What is a Living Trust?
A Living Trust is a document that creates a legal
entity. It is a "Living" Trust because it remains "alive" after your death.
The Trust’s purpose is to assure proper management
of your affairs during and after your lifetime, even if you become
While you are living you have complete control over
your assets - they belong to you as Trustee of your Trust.
A Trust does not pay any taxes or require you to
file any extra income tax returns during your lifetime. You file and pay just as
you do now, as though the Trust did not exist.
A Trust gives you control over what happens to your
home, bank accounts and personal property after your death.
A Trust allows you to specify who gets your assets,
under what conditions, and in what manner distributions are made.
A Trust can be changed or even revoked entirely
during your lifetime, but cannot be changed after you die.
You should always consult with an attorney when
creating a Living Trust.
A properly funded trust completely avoids probate.
Is a Will good enough?
With a Will, your chosen agent distributes your
estate according to your wishes. However, a Will alone will not avoid
probate, will not reduce estate taxes, will not make funds
immediately available and may result in financial hardship for your family.
Your Will is public information and may be viewed
in the probate court by anyone after your death. Sadly, the probate process is
very slow, often nine months to two years or more.
What happens if I die
without a Will or a Trust?
The court will
probate all but the smallest estates. This almost certainly includes anyone
owning a home.
The probate court
judge will appoint an executor to manage and distribute your estate (this person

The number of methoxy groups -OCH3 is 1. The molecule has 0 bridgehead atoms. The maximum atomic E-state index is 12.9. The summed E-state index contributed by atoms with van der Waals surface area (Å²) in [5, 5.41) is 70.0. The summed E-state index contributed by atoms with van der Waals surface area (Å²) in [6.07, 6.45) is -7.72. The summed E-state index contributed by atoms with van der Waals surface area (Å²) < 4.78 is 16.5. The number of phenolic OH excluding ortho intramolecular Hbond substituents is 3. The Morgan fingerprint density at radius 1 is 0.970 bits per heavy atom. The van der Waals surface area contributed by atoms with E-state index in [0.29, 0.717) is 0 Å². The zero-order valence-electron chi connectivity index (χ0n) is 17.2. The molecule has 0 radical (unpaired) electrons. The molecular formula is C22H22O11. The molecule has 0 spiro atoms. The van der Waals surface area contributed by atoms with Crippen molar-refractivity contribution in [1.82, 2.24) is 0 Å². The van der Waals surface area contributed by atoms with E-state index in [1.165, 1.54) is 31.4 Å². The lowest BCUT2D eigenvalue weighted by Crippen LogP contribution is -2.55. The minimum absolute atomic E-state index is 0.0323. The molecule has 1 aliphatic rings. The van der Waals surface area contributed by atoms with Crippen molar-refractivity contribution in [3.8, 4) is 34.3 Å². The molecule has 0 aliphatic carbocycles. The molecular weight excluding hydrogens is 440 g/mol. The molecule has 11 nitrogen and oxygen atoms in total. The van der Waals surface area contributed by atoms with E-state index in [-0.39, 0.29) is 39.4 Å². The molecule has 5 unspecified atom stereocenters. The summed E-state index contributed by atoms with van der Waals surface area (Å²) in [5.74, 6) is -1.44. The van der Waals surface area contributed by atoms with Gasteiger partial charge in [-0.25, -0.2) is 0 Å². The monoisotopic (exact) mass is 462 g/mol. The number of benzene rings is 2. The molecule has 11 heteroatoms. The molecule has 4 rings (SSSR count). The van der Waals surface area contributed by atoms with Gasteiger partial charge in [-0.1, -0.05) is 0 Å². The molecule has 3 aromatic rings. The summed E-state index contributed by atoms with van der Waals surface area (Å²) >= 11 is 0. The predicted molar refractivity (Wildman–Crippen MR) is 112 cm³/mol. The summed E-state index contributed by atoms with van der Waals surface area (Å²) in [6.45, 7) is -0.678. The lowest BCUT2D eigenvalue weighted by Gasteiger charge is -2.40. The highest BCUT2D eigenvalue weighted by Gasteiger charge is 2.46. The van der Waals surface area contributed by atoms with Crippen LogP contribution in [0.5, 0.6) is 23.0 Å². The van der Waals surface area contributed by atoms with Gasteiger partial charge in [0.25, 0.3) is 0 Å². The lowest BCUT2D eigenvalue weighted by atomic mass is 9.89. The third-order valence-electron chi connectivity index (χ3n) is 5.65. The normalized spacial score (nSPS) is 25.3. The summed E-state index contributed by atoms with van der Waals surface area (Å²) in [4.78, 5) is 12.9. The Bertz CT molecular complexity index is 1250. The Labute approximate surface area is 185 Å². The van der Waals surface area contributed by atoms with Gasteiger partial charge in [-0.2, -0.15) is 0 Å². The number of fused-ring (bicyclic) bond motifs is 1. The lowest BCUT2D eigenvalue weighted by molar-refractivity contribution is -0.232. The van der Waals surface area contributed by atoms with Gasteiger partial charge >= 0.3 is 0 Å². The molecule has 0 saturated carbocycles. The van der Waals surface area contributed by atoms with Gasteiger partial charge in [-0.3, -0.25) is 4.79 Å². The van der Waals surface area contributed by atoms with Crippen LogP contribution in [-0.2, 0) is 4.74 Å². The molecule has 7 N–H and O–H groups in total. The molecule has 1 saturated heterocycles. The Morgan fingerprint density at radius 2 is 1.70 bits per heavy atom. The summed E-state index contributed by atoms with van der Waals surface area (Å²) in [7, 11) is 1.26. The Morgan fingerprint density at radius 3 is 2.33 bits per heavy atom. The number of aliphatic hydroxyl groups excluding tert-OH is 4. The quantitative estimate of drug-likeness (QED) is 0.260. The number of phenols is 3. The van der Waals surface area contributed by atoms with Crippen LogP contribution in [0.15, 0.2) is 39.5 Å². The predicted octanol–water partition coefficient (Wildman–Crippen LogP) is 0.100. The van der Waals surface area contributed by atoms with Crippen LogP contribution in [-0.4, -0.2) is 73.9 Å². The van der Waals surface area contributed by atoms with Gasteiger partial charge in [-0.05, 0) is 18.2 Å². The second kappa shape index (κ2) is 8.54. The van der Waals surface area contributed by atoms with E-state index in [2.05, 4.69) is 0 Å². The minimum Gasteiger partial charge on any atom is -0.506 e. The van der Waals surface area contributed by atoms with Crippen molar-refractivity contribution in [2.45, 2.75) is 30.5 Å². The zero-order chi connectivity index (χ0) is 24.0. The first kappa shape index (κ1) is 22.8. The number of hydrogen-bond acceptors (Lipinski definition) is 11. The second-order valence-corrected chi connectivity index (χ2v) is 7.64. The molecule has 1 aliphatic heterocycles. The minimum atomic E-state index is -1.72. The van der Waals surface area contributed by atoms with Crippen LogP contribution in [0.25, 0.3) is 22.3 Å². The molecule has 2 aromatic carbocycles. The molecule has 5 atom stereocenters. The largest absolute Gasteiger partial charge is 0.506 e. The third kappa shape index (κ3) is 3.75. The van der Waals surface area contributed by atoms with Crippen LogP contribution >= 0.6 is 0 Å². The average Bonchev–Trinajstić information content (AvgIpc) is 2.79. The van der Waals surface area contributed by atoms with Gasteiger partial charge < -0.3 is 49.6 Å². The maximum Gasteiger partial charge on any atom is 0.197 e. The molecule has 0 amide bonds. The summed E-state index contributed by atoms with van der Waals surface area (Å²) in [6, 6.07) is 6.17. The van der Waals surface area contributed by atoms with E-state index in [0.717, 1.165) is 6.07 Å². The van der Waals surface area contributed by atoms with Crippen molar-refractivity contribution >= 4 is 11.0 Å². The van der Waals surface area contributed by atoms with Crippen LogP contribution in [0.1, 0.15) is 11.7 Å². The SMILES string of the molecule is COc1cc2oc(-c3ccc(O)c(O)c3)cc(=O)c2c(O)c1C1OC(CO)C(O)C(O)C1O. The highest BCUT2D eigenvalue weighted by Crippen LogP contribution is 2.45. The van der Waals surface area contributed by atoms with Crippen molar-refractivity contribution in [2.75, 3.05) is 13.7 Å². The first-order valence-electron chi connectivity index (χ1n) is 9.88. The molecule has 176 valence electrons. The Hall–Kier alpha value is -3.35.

will likely be a complete stranger). Distribution will be made to legal heirs
whether you want this or not.
Court, legal, and
administrative fees will be taken out of your estate.
If you own a business, activities may be disrupted
Your family, even while mourning your death, will
be burdened with red tape while clearing up your estate.
What happens if I die with a Trust?
When you protect your assets and family with a
Trust, your affairs are kept private and all your wishes are carried out as you
instruct. There is no probate, no probate fees, no court or judge involved, and
What is Probate?
Probate is a court proceeding that results when a
person with assets worth over $100,000 dies without a Living Trust. The process
is often slow, public and expensive. Your heirs will not have access to your
assets until the judge says they can be released. A Will alone does not avoid
Is Probate Expensive?
Yes, it is generally many times more expensive than
the cost of trusts, wills or other estate planning instruments. And expensive as
it is, the cost in dollars is probably less important than the cost of the
emotional turmoil experienced by the family who is left to straighten out
affairs that a trust would have avoided altogether.
Costs include court filing fees, attorney’s
standard fees (and often, in addition, what the court calls attorney’s
“extraordinary fees”), and personal representative fees. It is not uncommon for
fees on an average size estate to be as much as $25,000 or more.
How Does A Trust Benefit Me?
Protect your family from enduring the expense and
red tape of Probate.
Avoid having a Judge determine how your estate will
Reduce or eliminate the need for the court to
appoint a conservator if you become incapacitated.
Allow your chosen Successor to arrange for your
Reduce or eliminate estate tax (for couples) by
preserving and utilizing your federal estate tax exemption after your death.
Allow you to maintain control over your assets
while you are living and to control the distribution of your estate after your
Give you Peace of Mind, knowing that you have a
plan in place that benefits you now, and your family and heirs after your death.
What documents are included?
Our Estate Plan contains a complete set of documents including, where needed:
Sources for More Information*
We want you to have unbiased information from as
many sources as possible. Here are some very good sources of such information:
The State Bar of California
* Links provided here do not imply these
organizations endorse our company, products or services.